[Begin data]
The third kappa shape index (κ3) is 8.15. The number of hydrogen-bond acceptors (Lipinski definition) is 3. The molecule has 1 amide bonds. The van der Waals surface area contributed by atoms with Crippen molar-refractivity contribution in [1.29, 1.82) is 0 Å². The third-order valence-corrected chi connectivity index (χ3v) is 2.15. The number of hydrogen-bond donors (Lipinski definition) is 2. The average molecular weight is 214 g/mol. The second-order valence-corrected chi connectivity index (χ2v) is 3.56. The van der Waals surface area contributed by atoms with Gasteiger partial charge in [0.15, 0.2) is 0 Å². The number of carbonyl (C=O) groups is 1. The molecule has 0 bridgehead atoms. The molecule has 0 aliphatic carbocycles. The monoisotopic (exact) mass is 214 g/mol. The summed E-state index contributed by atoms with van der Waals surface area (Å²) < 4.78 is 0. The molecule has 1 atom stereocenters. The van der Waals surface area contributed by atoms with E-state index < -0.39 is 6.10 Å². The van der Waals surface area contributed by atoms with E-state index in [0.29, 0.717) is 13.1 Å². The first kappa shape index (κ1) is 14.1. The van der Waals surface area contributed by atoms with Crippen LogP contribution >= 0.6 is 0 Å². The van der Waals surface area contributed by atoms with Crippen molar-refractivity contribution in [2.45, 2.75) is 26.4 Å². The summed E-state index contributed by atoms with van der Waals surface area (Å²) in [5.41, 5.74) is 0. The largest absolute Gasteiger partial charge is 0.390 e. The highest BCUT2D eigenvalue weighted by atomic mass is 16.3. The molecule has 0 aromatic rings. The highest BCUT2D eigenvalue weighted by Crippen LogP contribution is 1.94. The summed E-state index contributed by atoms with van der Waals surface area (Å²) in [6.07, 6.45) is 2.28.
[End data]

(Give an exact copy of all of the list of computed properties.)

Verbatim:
The third kappa shape index (κ3) is 8.15. The number of hydrogen-bond acceptors (Lipinski definition) is 3. The molecule has 1 amide bonds. The van der Waals surface area contributed by atoms with Crippen molar-refractivity contribution in [1.29, 1.82) is 0 Å². The third-order valence-corrected chi connectivity index (χ3v) is 2.15. The number of hydrogen-bond donors (Lipinski definition) is 2. The average molecular weight is 214 g/mol. The second-order valence-corrected chi connectivity index (χ2v) is 3.56. The van der Waals surface area contributed by atoms with Gasteiger partial charge in [0.15, 0.2) is 0 Å². The number of carbonyl (C=O) groups is 1. The molecule has 0 bridgehead atoms. The molecule has 0 aliphatic carbocycles. The monoisotopic (exact) mass is 214 g/mol. The summed E-state index contributed by atoms with van der Waals surface area (Å²) < 4.78 is 0. The molecule has 1 atom stereocenters. The van der Waals surface area contributed by atoms with E-state index < -0.39 is 6.10 Å². The van der Waals surface area contributed by atoms with E-state index in [0.29, 0.717) is 13.1 Å². The first kappa shape index (κ1) is 14.1. The van der Waals surface area contributed by atoms with Crippen LogP contribution >= 0.6 is 0 Å². The van der Waals surface area contributed by atoms with Crippen molar-refractivity contribution in [2.45, 2.75) is 26.4 Å². The summed E-state index contributed by atoms with van der Waals surface area (Å²) in [5.41, 5.74) is 0. The largest absolute Gasteiger partial charge is 0.390 e. The highest BCUT2D eigenvalue weighted by atomic mass is 16.3. The molecule has 0 aromatic rings. The highest BCUT2D eigenvalue weighted by Crippen LogP contribution is 1.94. The summed E-state index contributed by atoms with van der Waals surface area (Å²) in [6.07, 6.45) is 2.28.